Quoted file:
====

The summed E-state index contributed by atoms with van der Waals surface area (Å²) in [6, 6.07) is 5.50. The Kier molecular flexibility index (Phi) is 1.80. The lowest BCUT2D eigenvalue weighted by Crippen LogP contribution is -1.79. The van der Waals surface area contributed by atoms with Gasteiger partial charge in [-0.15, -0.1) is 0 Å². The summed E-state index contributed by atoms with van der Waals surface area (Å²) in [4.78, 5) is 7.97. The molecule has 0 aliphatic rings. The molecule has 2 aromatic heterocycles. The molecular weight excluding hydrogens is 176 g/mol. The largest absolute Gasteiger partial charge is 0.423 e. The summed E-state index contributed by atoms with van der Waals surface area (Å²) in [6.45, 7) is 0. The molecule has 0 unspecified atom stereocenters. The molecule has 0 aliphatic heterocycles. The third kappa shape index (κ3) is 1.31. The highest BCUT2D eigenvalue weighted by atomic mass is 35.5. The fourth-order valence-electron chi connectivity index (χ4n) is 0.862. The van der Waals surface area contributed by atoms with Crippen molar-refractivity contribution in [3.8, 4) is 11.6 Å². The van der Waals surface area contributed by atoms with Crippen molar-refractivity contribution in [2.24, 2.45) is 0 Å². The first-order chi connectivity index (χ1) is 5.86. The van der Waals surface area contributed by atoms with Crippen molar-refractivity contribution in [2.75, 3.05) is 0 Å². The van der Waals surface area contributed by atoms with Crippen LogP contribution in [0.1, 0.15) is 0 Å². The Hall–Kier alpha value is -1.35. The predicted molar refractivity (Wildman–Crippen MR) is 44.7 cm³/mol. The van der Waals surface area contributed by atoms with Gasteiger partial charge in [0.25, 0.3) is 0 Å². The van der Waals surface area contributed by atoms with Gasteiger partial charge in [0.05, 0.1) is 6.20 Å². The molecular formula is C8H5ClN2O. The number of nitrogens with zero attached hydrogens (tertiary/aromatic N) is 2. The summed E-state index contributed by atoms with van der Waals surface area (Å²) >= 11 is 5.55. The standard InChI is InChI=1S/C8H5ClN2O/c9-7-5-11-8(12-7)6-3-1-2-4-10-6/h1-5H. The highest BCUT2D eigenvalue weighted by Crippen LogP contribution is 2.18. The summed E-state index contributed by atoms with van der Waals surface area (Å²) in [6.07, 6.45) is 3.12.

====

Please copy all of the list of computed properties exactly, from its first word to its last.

The summed E-state index contributed by atoms with van der Waals surface area (Å²) in [6, 6.07) is 5.50. The Kier molecular flexibility index (Phi) is 1.80. The lowest BCUT2D eigenvalue weighted by Crippen LogP contribution is -1.79. The van der Waals surface area contributed by atoms with Gasteiger partial charge in [-0.15, -0.1) is 0 Å². The summed E-state index contributed by atoms with van der Waals surface area (Å²) in [4.78, 5) is 7.97. The molecule has 0 aliphatic rings. The molecule has 2 aromatic heterocycles. The molecular weight excluding hydrogens is 176 g/mol. The largest absolute Gasteiger partial charge is 0.423 e. The summed E-state index contributed by atoms with van der Waals surface area (Å²) in [6.45, 7) is 0. The molecule has 0 unspecified atom stereocenters. The molecule has 0 aliphatic heterocycles. The third kappa shape index (κ3) is 1.31. The highest BCUT2D eigenvalue weighted by atomic mass is 35.5. The fourth-order valence-electron chi connectivity index (χ4n) is 0.862. The van der Waals surface area contributed by atoms with Crippen molar-refractivity contribution in [3.8, 4) is 11.6 Å². The van der Waals surface area contributed by atoms with Crippen molar-refractivity contribution in [2.24, 2.45) is 0 Å². The first-order chi connectivity index (χ1) is 5.86. The van der Waals surface area contributed by atoms with Crippen molar-refractivity contribution in [2.75, 3.05) is 0 Å². The van der Waals surface area contributed by atoms with Crippen LogP contribution in [0.1, 0.15) is 0 Å². The Hall–Kier alpha value is -1.35. The predicted molar refractivity (Wildman–Crippen MR) is 44.7 cm³/mol. The van der Waals surface area contributed by atoms with Gasteiger partial charge in [0.25, 0.3) is 0 Å². The van der Waals surface area contributed by atoms with Gasteiger partial charge in [0.05, 0.1) is 6.20 Å². The molecular formula is C8H5ClN2O. The number of nitrogens with zero attached hydrogens (tertiary/aromatic N) is 2. The summed E-state index contributed by atoms with van der Waals surface area (Å²) >= 11 is 5.55. The standard InChI is InChI=1S/C8H5ClN2O/c9-7-5-11-8(12-7)6-3-1-2-4-10-6/h1-5H. The highest BCUT2D eigenvalue weighted by Crippen LogP contribution is 2.18. The summed E-state index contributed by atoms with van der Waals surface area (Å²) in [6.07, 6.45) is 3.12.